This analysis indicates that Departments E and F are not at the same level as the other Departments because they lag in the People and Culture category. This confirms that Super Users have an impact on two Maturity factors:–changing people’s mindset and creating a process-based continuous improvement culture, and this takes the Maturity in BPM to a next level.

Our next Articles will focus on aspects of the Super User role that impacts the organization’s culture.


  1. Rizoto-Vidala-Pesoa, L. M. The Super User Role: An Extended Concept, 2018,
  2. Rizoto-Vidala-Pesoa, L. M. The Super User role as a tool to progress in
    maturity in Business Process Management–a study case of Cabot Latvia. Master thesis, University of Latvia, 2017.
  3. Rizoto-Vidala-Pesoa, L. M., Kuz̧ecova, O. The Role of the Super User in
    Achieving Business Process Management Maturity. Information Technology and Management Science. December 2017, vol. 20, pp. 74–78. ©2017.

Laila Māra Pesoa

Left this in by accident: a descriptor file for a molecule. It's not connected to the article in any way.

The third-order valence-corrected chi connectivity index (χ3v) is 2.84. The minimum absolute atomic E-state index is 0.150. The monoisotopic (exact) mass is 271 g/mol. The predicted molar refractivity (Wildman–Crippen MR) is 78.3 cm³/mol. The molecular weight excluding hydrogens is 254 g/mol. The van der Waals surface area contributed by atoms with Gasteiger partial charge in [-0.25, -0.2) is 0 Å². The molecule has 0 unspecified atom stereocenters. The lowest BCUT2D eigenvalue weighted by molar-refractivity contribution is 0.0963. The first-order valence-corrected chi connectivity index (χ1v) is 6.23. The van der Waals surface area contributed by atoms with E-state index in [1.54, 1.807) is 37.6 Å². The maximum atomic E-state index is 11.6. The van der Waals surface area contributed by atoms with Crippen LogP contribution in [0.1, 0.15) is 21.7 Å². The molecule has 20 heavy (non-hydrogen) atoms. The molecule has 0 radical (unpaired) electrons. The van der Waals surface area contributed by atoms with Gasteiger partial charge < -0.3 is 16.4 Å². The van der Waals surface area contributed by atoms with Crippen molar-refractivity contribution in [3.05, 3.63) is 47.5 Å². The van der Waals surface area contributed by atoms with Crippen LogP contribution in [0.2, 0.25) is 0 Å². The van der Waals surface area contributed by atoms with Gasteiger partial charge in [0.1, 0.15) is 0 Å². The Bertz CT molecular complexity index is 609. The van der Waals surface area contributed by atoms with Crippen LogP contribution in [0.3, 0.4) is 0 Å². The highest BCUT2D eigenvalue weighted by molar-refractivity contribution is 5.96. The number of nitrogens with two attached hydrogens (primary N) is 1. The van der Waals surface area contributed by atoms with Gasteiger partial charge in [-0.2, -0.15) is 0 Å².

Laila Māra Pesoa is a process and knowledge management expert with a focus on organizational learning and continuous improvement. Having started as CAPM certified by PMI (Project Management Institute) and graduated in Business Administration in lbmec Business School, Laila developed for her final Bachelor's project the Model BPM 6x5 (BPM 6 by 5: a self-assessment model to measure and develop action plans for the company to grow in Maturity in Business Process Management (BPM)). However, her focus has gone beyond structuring the company's processes. By combining concepts of BPM, Knowledge Management, and Project Management, she works to enable the company's growth in Maturity in Business Process Management by developing on people a knowledge-sharing and process-oriented mindset to enable and strengthen a Continuous Improvement culture. This approach has led to the creation of the consulting firm Process-U ( Her Master's studies at the University of Latvia in Strategic management & Leadership concluded with a Master's thesis proposing the use of the Super User role (both process and knowledge specialist) to enable the company's growth in maturity in Business Process Management. Now Laila is an ambassador of the Super User concept, and part of the Leader Board of SunSource (, a community dedicated to Super Users and their leaders. This goes hand-in-hand with her experience in systems development. In Cabot Corporation, Laila had a key role in the upgrade of the company's ERP system by supporting testing, progress follow-up, quality control of testing evidence, and improvement of testing scripts master for all company's process areas. Laila has led projects both in non-governmental associations and companies, in Brazil and Latvia, on National, European (Erasmus+ projects), and Global levels. She is fluent in Portuguese, English, Spanish, and Latvian.